I didn't think the world needed another Internet browser when Google introduced Chrome. After all, we already had Explorer, Firefox, and Safari, and a good many users probably couldn't name the browser their computer or smart phone used anyway. You just don't buy browsers the way you purchase, say, laundry detergent or chocolate candy (actually, you don't buy them outright at all). But there seems to room in the market for all of them, though perhaps because the financial models that support them are also a far cry from the ledgers that measure whether tangibly real products really succeed or fail.
And then there's Opera.
Opera Software was founded in Norway in 1995 as an outgrowth of a research project at Telenor, the country's largest telecom. It looks like the other browsers (funny how they're all but interchangeable) and has gone through many generations, just like them. Its tagline is "Smarter Browsing," with supporting claims that it runs faster than the competition, is safer, and can be customized. Its UI isn't as pretty as the others.
In other words, zzzzzzz. I'm thinking if the world barely needs four browsers, it almost certainly doesn't need five. And I'm probably forgetting a few more.
If Opera wanted to truly differentiate itself from the pack, what could it do? I say it would have get a lot bolder than it is now -- its website looks slick and generic, which matches its humdrum marketing language -- and put some stakes in the ground by coming up with true reasons to exist. Here are three thought-starter ideas that go beyond a new slogan:
- Guarantee anonymous trolling. Most consumers haven't awakened to the fact that their online behavior is being closely scrutinized by marketers. I happen to believe that a good percentage of them will figure it out and be really pissed, or at least be amenable to someone making the case why they should care. Why couldn't Opera make itself The Truly Anonymous Browser (and go nuts accusing the others of working for Big Brother)?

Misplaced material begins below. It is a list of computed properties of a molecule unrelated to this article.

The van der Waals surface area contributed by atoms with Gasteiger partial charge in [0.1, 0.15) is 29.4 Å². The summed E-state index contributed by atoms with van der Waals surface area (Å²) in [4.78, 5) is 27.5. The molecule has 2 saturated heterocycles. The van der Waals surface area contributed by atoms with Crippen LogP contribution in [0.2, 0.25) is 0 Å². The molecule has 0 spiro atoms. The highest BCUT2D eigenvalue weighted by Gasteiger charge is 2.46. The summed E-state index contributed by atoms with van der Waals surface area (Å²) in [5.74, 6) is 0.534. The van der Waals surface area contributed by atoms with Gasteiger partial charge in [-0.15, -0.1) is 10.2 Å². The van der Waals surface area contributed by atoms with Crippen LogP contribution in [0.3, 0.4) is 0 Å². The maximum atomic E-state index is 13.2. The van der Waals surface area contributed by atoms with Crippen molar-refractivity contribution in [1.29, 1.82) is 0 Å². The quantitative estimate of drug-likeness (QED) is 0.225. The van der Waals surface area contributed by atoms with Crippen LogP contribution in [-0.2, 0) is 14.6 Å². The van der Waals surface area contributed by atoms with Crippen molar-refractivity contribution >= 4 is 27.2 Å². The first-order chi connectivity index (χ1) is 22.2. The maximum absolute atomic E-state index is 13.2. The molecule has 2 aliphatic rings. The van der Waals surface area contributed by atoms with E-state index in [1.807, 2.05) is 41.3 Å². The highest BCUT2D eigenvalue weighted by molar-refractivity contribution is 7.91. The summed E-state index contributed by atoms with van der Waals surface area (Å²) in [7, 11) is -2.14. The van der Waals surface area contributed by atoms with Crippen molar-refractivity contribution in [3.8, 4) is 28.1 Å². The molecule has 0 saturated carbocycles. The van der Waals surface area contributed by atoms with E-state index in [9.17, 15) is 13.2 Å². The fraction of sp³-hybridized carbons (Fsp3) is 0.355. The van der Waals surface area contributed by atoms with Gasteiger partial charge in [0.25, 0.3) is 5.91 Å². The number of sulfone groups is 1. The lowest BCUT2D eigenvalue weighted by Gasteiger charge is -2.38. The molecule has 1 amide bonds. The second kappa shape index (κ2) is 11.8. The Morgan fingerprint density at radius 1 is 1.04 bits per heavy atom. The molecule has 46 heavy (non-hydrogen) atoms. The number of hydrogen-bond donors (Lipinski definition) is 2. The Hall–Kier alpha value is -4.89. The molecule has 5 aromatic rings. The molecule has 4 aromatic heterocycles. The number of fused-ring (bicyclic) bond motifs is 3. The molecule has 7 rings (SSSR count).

- Flip the search monetization model. Right now, browsers claim to be about empowering consumers, but they make their money empowering marketers (by teeing-up ads). What if user behavioral data belonged exclusively to users, so instead of selling access to advertisers Opera gave users the ability to collect and sell their interests to folks who wanted to sell things to them? Again, this could be a huge competitive thwack against the other browsers.
- Sell itself to Facebook and become the social search browser. Doesn't there need to be some central place where all those glib "likes" end up getting correlated and applied to purchase decisions? I know you can sort of do that already on Facebook but maybe Opera could make it official and deliver some new form of Internet browser that was based solely on conscious selections by humans, not the calculations of algorithms or marketers. Imagine being able to select your interest group and basing your Internet experience on their likes and dislikes?
I have no idea how any of these ideas could make any money, and maybe tha's why Opera has chosen to go down the path of least resistance (and least marketing creativity, which also dooms it to the least likely chances of long-term success). Like I said, the world doesn't need another browser. It needs a different and better one.
What do you think?
(Image credit: Opera)